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  1. #1
    Larry Gagnon's Avatar
    Larry Gagnon Guest

    Default Advice on good astronomy textbook and planet websites?



    I am looking for an entry level Astronomy text, say what one would expect
    at 1st Year university or the Open University Astronomy course. Not just a
    glorified observers handbook. Any recommendations?

    I presently have a somewhat dated version (5th Edition, 1994) of
    Astronomy: The Cosmic Journey, by Hartmann and Impey. It is about the
    level I want but very dated regarding new planetary science from spacecaft
    over the past 14 years. Also the book is very American with its gooey
    rah-rah prose. Can anyone also recommend a good reference website which
    might contain more of the recent findings about planets?

    Larry Gagnon--
    For direct email remove fake.

  2. #2
    Mike Dworetsky's Avatar
    Mike Dworetsky Guest

    Default Advice on good astronomy textbook and planet websites?

    "Larry Gagnon" <lggagnon@fakeuniserve.com> wrote in message
    newsp.ujwwdyz7aiss39@localhost...


    For our evening course in astronomy at UCL (two years, part time,
    Certificate of Higher Education in Astronomy) we adopted Freedman and
    Kaufmann, Universe, 8th Ed (currently). This is at the level of a first
    year American university (non-calculus) course and gives good general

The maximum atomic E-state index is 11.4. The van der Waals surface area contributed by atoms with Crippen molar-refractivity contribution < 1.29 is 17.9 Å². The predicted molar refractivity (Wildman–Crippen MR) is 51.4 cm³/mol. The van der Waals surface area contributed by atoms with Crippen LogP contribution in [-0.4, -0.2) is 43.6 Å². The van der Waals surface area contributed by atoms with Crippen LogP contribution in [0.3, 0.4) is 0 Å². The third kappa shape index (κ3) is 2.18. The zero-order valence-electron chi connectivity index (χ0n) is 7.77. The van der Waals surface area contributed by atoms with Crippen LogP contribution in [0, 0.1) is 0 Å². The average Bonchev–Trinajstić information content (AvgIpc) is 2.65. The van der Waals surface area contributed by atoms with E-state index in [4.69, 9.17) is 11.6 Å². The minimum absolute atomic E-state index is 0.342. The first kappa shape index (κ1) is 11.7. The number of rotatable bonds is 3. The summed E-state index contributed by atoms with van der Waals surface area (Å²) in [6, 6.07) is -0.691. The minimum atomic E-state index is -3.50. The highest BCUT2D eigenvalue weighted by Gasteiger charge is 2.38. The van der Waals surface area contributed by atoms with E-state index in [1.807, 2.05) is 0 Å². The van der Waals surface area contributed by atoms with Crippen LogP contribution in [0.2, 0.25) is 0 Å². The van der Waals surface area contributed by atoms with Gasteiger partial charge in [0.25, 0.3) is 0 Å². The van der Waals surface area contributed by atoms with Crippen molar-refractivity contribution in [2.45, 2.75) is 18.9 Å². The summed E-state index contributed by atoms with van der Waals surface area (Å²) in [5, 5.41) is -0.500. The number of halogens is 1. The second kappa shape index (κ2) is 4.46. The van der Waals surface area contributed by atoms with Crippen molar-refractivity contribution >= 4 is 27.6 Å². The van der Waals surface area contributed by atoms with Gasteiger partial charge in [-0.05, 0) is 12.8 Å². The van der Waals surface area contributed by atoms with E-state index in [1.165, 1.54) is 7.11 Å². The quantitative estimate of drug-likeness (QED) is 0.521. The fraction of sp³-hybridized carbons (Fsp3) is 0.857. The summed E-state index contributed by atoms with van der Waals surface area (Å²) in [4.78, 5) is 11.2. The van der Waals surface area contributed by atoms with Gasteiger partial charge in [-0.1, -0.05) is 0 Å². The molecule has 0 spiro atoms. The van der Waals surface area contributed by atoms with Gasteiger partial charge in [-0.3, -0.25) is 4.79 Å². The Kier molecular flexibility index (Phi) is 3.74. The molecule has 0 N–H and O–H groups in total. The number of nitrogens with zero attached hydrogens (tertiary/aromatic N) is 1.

backgrounds. We had examined a considerable number of other books and felt
    this was the right one for our course, though no book was perfect.
    Pasachoff, University Astronomy, is also quite good.

    If you want a UK first-year-level calculus-based text, suitable for a UK
    honours degree, please specify that.

    If you want a specialised book on the planets, is there a recent edition of
    The New Solar System? Also, Barrie Jones is at Open U. Does he have a
    recent or updated "planets" book available?

    The problem is, with so many new ideas and discoveries around, any book is
    bound to be out of date in some aspect before it sees print. Chapters on
    Mercury would be a case in point.

    --
    Mike Dworetsky

    (Remove pants sp*mbl*ck to reply)


  3. #3
    Dr J R Stockton's Avatar
    Dr J R Stockton Guest

    Default Advice on good astronomy textbook and planet websites?

    In uk.sci.astronomy message <op.ujwwdyz7aiss39@localhost>, Fri, 31 Oct
    2008 16:19:00, Larry Gagnon <lggagnon@fakeuniserve.com> posted:

    Did you try a search of Amazon, etc., for "Open University Astronomy
    course" without quotes?

    --
    (c) John Stockton, nr London, UK. ?@merlyn.demon.co.uk Turnpike v6.05 MIME.
    Web <URL:http://www.merlyn.demon.co.uk/> - FAQqish topics, acronyms & links;
    Astro stuff via astron-1.htm, gravity0.htm ; quotings.htm, pascal.htm, etc.
    No Encoding. Quotes before replies. Snip well. Write clearly. Don't Mail News.

 

 

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